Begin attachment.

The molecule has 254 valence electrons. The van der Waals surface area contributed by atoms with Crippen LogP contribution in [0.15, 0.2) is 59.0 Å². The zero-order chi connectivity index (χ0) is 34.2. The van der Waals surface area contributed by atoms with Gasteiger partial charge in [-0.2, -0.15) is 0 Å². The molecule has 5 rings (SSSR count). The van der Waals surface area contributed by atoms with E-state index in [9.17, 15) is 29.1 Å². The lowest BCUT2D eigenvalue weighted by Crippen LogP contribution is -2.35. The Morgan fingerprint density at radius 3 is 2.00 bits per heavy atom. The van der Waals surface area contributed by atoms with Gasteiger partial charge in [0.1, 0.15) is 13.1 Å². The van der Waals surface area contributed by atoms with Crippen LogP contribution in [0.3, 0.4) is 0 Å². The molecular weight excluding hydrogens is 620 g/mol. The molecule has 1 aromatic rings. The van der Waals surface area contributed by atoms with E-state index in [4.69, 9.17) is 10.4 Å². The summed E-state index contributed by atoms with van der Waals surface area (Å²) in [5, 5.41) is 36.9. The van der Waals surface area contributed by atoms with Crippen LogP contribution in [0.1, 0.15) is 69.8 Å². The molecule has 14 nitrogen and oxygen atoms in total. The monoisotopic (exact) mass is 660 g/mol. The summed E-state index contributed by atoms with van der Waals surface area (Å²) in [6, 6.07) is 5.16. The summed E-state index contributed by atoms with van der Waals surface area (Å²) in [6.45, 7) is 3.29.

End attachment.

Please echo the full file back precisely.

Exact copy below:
The molecule has 254 valence electrons. The van der Waals surface area contributed by atoms with Crippen LogP contribution in [0.15, 0.2) is 59.0 Å². The zero-order chi connectivity index (χ0) is 34.2. The van der Waals surface area contributed by atoms with Gasteiger partial charge in [-0.2, -0.15) is 0 Å². The molecule has 5 rings (SSSR count). The van der Waals surface area contributed by atoms with E-state index in [9.17, 15) is 29.1 Å². The lowest BCUT2D eigenvalue weighted by Crippen LogP contribution is -2.35. The Morgan fingerprint density at radius 3 is 2.00 bits per heavy atom. The van der Waals surface area contributed by atoms with Gasteiger partial charge in [0.1, 0.15) is 13.1 Å². The van der Waals surface area contributed by atoms with Crippen LogP contribution in [0.3, 0.4) is 0 Å². The molecular weight excluding hydrogens is 620 g/mol. The molecule has 1 aromatic rings. The van der Waals surface area contributed by atoms with E-state index in [4.69, 9.17) is 10.4 Å². The summed E-state index contributed by atoms with van der Waals surface area (Å²) in [5, 5.41) is 36.9. The van der Waals surface area contributed by atoms with Crippen LogP contribution in [0.1, 0.15) is 69.8 Å². The molecule has 14 nitrogen and oxygen atoms in total. The monoisotopic (exact) mass is 660 g/mol. The summed E-state index contributed by atoms with van der Waals surface area (Å²) in [6, 6.07) is 5.16. The summed E-state index contributed by atoms with van der Waals surface area (Å²) in [6.45, 7) is 3.29.